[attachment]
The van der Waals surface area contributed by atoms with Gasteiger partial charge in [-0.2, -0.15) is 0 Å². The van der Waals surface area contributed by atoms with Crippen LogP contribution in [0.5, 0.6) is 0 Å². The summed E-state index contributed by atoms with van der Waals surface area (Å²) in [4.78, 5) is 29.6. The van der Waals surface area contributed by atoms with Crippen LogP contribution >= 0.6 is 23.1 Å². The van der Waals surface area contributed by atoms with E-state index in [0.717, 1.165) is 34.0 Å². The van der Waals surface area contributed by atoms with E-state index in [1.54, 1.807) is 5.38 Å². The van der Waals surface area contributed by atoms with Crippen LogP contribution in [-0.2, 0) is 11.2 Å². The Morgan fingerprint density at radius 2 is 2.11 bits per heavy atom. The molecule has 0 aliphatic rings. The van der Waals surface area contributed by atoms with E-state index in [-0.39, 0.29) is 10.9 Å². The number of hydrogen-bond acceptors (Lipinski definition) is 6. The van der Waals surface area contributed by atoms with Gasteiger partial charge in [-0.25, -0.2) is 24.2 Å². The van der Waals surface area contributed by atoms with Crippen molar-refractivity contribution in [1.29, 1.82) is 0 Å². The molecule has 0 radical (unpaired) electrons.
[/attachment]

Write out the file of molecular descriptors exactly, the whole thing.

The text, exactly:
The van der Waals surface area contributed by atoms with Gasteiger partial charge in [-0.2, -0.15) is 0 Å². The van der Waals surface area contributed by atoms with Crippen LogP contribution in [0.5, 0.6) is 0 Å². The summed E-state index contributed by atoms with van der Waals surface area (Å²) in [4.78, 5) is 29.6. The van der Waals surface area contributed by atoms with Crippen LogP contribution >= 0.6 is 23.1 Å². The van der Waals surface area contributed by atoms with E-state index in [0.717, 1.165) is 34.0 Å². The van der Waals surface area contributed by atoms with E-state index in [1.54, 1.807) is 5.38 Å². The van der Waals surface area contributed by atoms with Crippen LogP contribution in [-0.2, 0) is 11.2 Å². The Morgan fingerprint density at radius 2 is 2.11 bits per heavy atom. The molecule has 0 aliphatic rings. The van der Waals surface area contributed by atoms with E-state index in [-0.39, 0.29) is 10.9 Å². The number of hydrogen-bond acceptors (Lipinski definition) is 6. The van der Waals surface area contributed by atoms with Gasteiger partial charge in [-0.25, -0.2) is 24.2 Å². The van der Waals surface area contributed by atoms with Crippen molar-refractivity contribution in [1.29, 1.82) is 0 Å². The molecule has 0 radical (unpaired) electrons.